Cinque mélodies “de Venise” Op.58

Composer: Gabriel Fauré (b. 1845 - d. 1924)
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Composer: Gabriel Fauré (b. 1845 - d. 1924)

Performance date: 04/07/2016

Venue: St. Brendan’s Church

Composition Year: 1891

Duration: 00:13:19

Recording Engineer: Richard McCullough, RTÉ lyric fm

Instrumentation: 2vn, va, vc

Instrumentation Category:Duo

Instrumentation Other: S-solo, pf

Artists: Cédric Tiberghien - [piano]
Carolyn Sampson - [soprano]

Success came late to Fauré, but when
it arrived it placed him among the greatest of writers of melodies or French art songs. He hailed from
Pamiers, some
forty miles west of Carcassonne, in the south-west corner of France, where his
father was a school director. His talents were spotted at an early age and he
was sent to the famous École Niedermeyer in Paris where his principal teacher
was Camille Saint-Saëns. The college was oriented towards teaching music for
those intending to undertake a religious calling, especially organists. An
enthusiast for modern music he helped create the Société Nationale de Musique,
where many of his compositions would be premièred. He had a seminal influence
on the development of French song but recognition took a long time to arrive;
eventually he became principal organist at the great Madeleine Church in 1896
and his fame soon spread in the early 20th century.

style was highly personal, influenced by his church music training. Words are
set with exquisite sensitivity, demanding the highest skill for singers if they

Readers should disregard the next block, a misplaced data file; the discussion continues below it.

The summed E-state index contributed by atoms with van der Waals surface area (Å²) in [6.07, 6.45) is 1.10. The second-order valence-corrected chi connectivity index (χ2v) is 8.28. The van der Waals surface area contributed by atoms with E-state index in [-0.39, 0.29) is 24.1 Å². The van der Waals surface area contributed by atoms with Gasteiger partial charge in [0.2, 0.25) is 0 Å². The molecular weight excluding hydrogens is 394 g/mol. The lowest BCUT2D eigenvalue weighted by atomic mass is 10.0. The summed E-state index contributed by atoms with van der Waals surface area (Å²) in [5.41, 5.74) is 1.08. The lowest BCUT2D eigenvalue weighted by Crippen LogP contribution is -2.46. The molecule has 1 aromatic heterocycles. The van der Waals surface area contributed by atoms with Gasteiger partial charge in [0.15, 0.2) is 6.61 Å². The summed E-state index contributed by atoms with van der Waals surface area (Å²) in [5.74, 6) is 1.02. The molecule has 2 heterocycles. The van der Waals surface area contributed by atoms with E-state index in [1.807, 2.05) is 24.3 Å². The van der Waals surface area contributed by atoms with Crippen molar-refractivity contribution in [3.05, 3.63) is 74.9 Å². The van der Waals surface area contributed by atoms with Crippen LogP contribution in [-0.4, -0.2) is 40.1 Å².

are to make their full impact. Because he largely eschewed big musical forces,
even his Requiem is a gentle affair, and preferred chamber music and song with
which to express his unique talents, his importance to the musical world is
sometimes underestimated. But when performed with style and imagination his
music blossoms and his outstanding talent is revealed, particularly as one the
most important French song writers.  A
second song-cycle Le Chanson d’Ève
will be performed in the Crespo Series, here on Thursday afternoon, (see
Programme 58).

subtitled his setting of five Paul Verlaine songs de Venise; as he started writing them during a holiday to the
Italian city in 1891, completing them on his return to Paris. He had been
staying with the American sewing-machine heiress, Winaretta Singer, soon to
become the Princess de Polignac and a major patron of music in France. He
dedicated them to her and they were published that autumn. The cycle was first
performed by Maurice Bagès at a Société Nationale de Musique concert in April
1892.   Paul Verlaine [1844-1896] was a
leading writer of lyrical poetry, whose verses were set by many composers
including Chabrier, Debussy and Stravinsky.

delightful Mandoline is one of the
greatest serenades in the repertory with the piano providing a witty
guitar-like accompaniment. It is followed by the gently flowing lines of En Sourdine, an ecstatic love song,
though it seems the lovers were stealing a moment together. Green has been set by a number of
composers including Debussy. Fauré’s version is marked breathless; a motif in the piano will also be heard in the next two
songs.  Á Clymène reflects a Venetian barcarolle, perhaps recalling his
visit to the city which inspired the cycle. Fauré also brings back moments from
the earlier songs in his ecstatic finale: perhaps a gesture towards the cyclic
form of composing then popular in Paris